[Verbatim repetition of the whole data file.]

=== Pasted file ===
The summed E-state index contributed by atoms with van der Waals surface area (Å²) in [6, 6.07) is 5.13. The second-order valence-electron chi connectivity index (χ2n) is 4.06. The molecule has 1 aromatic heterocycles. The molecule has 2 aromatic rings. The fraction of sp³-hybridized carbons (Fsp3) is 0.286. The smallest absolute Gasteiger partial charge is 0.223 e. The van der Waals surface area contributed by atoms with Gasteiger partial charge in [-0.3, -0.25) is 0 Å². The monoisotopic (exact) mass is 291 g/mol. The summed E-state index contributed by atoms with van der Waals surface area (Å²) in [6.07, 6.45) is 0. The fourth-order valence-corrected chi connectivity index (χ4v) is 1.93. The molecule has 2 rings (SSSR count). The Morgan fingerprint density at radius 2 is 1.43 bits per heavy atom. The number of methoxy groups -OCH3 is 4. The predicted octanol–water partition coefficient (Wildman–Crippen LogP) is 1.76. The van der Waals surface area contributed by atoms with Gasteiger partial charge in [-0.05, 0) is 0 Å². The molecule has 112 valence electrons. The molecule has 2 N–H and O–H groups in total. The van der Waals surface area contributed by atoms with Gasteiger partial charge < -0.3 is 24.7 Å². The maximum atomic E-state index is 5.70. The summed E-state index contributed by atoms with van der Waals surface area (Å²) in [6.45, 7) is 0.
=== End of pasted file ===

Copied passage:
The summed E-state index contributed by atoms with van der Waals surface area (Å²) in [6, 6.07) is 5.13. The second-order valence-electron chi connectivity index (χ2n) is 4.06. The molecule has 1 aromatic heterocycles. The molecule has 2 aromatic rings. The fraction of sp³-hybridized carbons (Fsp3) is 0.286. The smallest absolute Gasteiger partial charge is 0.223 e. The van der Waals surface area contributed by atoms with Gasteiger partial charge in [-0.3, -0.25) is 0 Å². The monoisotopic (exact) mass is 291 g/mol. The summed E-state index contributed by atoms with van der Waals surface area (Å²) in [6.07, 6.45) is 0. The fourth-order valence-corrected chi connectivity index (χ4v) is 1.93. The molecule has 2 rings (SSSR count). The Morgan fingerprint density at radius 2 is 1.43 bits per heavy atom. The number of methoxy groups -OCH3 is 4. The predicted octanol–water partition coefficient (Wildman–Crippen LogP) is 1.76. The van der Waals surface area contributed by atoms with Gasteiger partial charge in [-0.05, 0) is 0 Å². The molecule has 112 valence electrons. The molecule has 2 N–H and O–H groups in total. The van der Waals surface area contributed by atoms with Gasteiger partial charge < -0.3 is 24.7 Å². The maximum atomic E-state index is 5.70. The summed E-state index contributed by atoms with van der Waals surface area (Å²) in [6.45, 7) is 0.